FROM Jeff Benedict
Clippers Owner Donald Sterling's Alleged Racist Comments The irony takes your breath away. Los Angeles Clipper's owner Donald Sterling was about to receive a lifetime achievement award from the Los Angeles chapter of the NAACP when TMZ released the now infamous recording , allegedly between Sterling and former girlfriend V. Stiviano, in which Sterling makes numerous racist remarks. But this isn't the first time he's faced questions relating to race. As a landlord he settled four discrimination lawsuits. He was also sued by a former Clippers manager on charges of discrimination. What's in the NBA's playbook for dealing with Sterling. Jeff Benedict is special features writer for Sports Illustrated .
Arenas Incident Shines Spotlight on Guns in the NBA Gilbert Arenas of the Washington Wizards is a star player and a quirky personality in professional basketball. Now he admits he brought a gun into the team locker room. Federal prosecutors have convened a grand jury to review the incident, which might have involved in a confrontation with fellow teammate Javaris Crittenton . Jeff Benedict, author of Out of Bounds : Inside the NBA's Culture of Rape, Violence and Crime, discusses what else might have happened and what it means for the image of the NBA.
What happens when America retreats from the world? Is President Trump taking his "America First" agenda to extremes, withdrawing the country from the international stage on trade and climate change, distancing America from its traditional allies across the Atlantic and even threatening to physically isolate the country through the building of a wall along its southern border? León Krauze guest hosts.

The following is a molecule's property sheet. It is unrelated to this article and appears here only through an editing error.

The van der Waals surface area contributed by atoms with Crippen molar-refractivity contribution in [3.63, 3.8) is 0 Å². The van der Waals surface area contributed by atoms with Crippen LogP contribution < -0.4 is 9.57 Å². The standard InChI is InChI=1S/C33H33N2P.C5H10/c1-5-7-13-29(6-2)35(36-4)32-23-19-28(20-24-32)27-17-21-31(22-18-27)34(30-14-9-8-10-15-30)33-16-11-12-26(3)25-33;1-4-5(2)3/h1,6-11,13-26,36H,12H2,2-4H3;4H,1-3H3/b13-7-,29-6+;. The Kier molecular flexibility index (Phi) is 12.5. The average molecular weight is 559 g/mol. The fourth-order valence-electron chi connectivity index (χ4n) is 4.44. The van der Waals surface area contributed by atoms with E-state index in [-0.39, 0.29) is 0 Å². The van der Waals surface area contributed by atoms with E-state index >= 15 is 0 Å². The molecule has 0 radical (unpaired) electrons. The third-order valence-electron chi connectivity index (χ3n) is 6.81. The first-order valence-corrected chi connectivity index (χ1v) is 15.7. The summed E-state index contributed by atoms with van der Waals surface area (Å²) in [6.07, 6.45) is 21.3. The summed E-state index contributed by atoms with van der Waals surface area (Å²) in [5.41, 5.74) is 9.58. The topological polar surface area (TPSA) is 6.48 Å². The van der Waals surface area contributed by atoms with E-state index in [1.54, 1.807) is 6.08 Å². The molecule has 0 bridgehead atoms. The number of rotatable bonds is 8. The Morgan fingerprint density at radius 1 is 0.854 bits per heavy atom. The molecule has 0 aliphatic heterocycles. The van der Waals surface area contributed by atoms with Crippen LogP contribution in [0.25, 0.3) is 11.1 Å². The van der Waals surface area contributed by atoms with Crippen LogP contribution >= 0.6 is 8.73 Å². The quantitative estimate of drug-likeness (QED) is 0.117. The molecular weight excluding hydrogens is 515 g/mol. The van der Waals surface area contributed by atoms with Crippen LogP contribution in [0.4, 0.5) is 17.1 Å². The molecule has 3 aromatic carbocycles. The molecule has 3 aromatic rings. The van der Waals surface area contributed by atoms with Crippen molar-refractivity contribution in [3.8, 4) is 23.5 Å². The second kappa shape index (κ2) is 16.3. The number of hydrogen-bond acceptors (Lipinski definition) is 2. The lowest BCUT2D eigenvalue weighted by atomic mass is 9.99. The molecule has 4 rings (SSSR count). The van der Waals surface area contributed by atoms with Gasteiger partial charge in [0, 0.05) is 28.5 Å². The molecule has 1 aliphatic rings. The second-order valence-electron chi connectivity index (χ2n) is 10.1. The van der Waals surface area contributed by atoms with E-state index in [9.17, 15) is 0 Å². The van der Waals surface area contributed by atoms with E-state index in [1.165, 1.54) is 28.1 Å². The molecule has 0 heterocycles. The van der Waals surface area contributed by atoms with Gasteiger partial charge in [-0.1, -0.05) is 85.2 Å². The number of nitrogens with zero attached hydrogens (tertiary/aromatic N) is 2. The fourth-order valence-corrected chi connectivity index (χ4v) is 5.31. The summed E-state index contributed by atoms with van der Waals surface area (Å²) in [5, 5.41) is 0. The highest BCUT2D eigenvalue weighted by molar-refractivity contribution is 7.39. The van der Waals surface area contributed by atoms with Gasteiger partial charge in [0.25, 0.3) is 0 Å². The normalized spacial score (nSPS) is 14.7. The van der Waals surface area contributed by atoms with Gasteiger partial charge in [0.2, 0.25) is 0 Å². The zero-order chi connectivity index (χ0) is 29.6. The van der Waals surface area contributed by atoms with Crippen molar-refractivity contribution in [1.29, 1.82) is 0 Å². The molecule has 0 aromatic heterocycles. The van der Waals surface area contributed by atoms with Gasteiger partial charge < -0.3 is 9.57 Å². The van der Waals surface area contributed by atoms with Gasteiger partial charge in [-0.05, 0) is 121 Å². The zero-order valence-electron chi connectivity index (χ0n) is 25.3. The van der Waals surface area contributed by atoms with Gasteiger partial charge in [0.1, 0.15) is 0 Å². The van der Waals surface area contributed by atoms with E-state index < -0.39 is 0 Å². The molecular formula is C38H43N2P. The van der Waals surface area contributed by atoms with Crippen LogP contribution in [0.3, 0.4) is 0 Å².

Is the threat from Russia missing from the Russia meddling probe? There's much being made about the Trump administration's possible ties with Russia. But the bottom line is Russia's effort to influence American democracy. Do the President and his aides care enough to take action before voters go back to the polls?
Trump plays scolder-in-chief with NATO allies At the opening of NATO’s dramatic new headquarters in Brussels today, President Trump acknowledged that Article 5 — promising that “an attack on one nation is an attack on all” -- has only been invoked one time: in the aftermath of September 11. But the President failed to provide what 27 other Alliance members have been waiting for: a re-commitment by America’s new leader to Article 5. Instead, they got a scolding.